The Many Faces of the Mona Lisa in Pictures
A woman stands in front of a replica of Leonardo da Vinci's Mona Lisa during the opening ceremony of an exhibition in Budapest - File imageReuters

The Mona Lisa, Leonardo da Vinci's world famous creation has been an inspiration for many artists, authors and filmmakers around the globe. But the true identity of the woman who inspired Da Vinci to paint the portrait remains a mystery. Although, there are many theories that claim the woman in the painting is Lisa Gherardini – the wife of a wealthy merchant Francesco del Giocondo from Tuscany.

Nonetheless, an art detective has now claimed that the Mona Lisa is an amalgamation of the merchant's wife and the Italian painter's gay lover. Silvano Vinceti, head of a research group called the National Committee for Cultural Heritage said: "The Mona Lisa is androgynous – half man and half woman. The painting was based on two models. The first was Lisa Gherardini and the second was Salai, Leonardo's apprentice."

Gian Giacomo Caprotti, the male apprentice of Da Vinci was fondly called Salai or Little Devil. He is rumoured to be the gay lover of the legendary artist. Caprotti became a part of Da Vinci's household around 1490, when he was about 10 years old. He worked with the painter as his assistant for the next 20 years and probably became his love interest.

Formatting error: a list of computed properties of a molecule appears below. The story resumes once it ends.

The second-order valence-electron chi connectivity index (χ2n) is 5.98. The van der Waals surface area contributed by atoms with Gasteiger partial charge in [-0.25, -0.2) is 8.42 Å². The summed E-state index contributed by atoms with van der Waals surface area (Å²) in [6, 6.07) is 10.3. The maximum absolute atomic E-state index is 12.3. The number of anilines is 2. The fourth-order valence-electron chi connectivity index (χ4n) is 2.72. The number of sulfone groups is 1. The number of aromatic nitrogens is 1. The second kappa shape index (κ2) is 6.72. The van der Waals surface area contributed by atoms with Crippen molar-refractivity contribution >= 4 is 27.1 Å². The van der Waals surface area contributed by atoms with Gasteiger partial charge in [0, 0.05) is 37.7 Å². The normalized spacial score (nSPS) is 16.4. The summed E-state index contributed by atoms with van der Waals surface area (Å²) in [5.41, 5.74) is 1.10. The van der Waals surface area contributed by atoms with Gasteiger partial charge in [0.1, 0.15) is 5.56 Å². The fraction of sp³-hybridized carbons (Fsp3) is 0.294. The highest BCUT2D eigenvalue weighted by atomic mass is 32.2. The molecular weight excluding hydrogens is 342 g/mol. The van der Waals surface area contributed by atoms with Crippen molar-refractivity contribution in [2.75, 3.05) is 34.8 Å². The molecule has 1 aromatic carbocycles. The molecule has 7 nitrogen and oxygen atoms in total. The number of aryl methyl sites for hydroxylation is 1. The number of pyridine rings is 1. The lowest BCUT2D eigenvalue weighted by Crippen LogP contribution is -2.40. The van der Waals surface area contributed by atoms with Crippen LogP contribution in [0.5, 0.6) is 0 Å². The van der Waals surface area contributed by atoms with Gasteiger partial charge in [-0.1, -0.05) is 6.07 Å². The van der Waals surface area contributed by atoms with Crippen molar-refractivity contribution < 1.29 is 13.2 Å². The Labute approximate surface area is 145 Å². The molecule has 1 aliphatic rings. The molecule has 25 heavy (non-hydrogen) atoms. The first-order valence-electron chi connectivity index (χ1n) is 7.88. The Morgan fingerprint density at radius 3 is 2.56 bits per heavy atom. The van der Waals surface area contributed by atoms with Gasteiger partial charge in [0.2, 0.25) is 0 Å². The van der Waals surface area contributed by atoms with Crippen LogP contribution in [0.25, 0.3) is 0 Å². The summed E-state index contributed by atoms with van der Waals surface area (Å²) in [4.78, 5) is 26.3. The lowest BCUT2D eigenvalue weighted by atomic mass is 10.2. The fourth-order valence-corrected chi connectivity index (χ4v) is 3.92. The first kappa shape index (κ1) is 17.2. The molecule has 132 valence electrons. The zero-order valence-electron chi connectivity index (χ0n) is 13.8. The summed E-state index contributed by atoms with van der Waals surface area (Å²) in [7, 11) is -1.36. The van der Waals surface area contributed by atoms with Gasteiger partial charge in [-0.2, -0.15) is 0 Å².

"You see it particularly in Mona Lisa's nose, her forehead and her smile," he added, noting that these features are similar to other Da Vinci paintings which used Salai as a model, namely St John the Baptist, St Anne, and The Incarnate Angel, an erotic painting depicting a young man with an erection.

Vinceti stressed that his findings are based on infra-red examination of the Mona Lisa and offer an answer "to a question that has divided scholars for years – Who was the Mona Lisa based on." Vinceti is reportedly excavating beneath an old convent in Florence for the past four years hoping to find the bones and skull of Lisa Gherardini.

As mentioned by Vinceti, the art world is indeed divided on the question of Da Vinci's inspiration for Mona Lisa. Martin Kemp, professor emeritus of the history of art at Trinity College, Oxford, questioned the credibility of Vinceti's findings and said, "This is a mish-mash of known things, semi-known things and complete fantasy."

"The infra-red images do nothing to support the idea that Leonardo somehow painted a blend of Lisa Gherardini and Salai," the professor noted, adding that it is impossible for anyone to say the Mona Lisa painting resembles Salai as no one knows for sure how he looked. Kemp is writing a new book, titled Mona Lisa: The People And The Painting.